In 1989, the ILO and the Philippine Department of Labor and Employment's (DOLE) Bureau of Women and Young Workers initiated a project targeting child scavengers at the Balut dumpsite in Manila's Smokey Mountain. The initial project established a drop-in center to provide nonformal education and protective services to child scavengers. In 1992, the project was handed over to the Education Research and Development Assistance Foundation (ERDA). While maintaining the ILO and DOLE's initial project design, ERDA over the years has developed various new and innovative activities for the children it serves. Its rehabilitation program offers skills training and seeks to bring children back to school through a tutorial program coordinated with a local school. Children are provided opportunities to learn and earn income in safer and more creative ways, such as through paper recycling, T-shirt printing, and other arts and crafts activities. Specially trained workers also provide financial help, health care, and food. Parents, who also usually work at the dumpsite, provide permission for their children to enter the program. Parents must sign a contract to keep their children away from the dumpsite for five years and active in the program for at least three to four years.83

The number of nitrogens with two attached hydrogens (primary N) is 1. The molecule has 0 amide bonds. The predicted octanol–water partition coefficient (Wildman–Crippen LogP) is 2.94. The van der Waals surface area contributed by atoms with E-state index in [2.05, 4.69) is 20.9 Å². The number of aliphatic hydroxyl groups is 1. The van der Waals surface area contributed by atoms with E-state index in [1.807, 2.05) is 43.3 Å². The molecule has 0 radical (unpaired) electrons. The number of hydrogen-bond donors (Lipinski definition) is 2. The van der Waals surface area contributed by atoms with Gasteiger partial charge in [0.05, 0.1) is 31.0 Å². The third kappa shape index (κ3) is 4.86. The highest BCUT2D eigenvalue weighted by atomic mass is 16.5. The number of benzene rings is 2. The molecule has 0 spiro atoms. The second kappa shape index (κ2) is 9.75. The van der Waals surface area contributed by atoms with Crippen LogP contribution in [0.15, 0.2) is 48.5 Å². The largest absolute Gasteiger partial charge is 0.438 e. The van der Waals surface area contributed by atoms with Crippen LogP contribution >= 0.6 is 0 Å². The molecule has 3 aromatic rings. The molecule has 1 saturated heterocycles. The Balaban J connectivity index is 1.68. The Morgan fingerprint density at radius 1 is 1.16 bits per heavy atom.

Since 1994, ILO/IPEC has supported efforts by the Government of Thailand and several NGOs to prevent and eliminate the recruitment of children into prostitution in Thailand's northern and northeastern provinces. The focus of these efforts has been to provide direct social services to at-risk girls and their families and to build the capacity of governmental and nongovernmental agencies to carry out sustained efforts in the areas of prevention and elimination.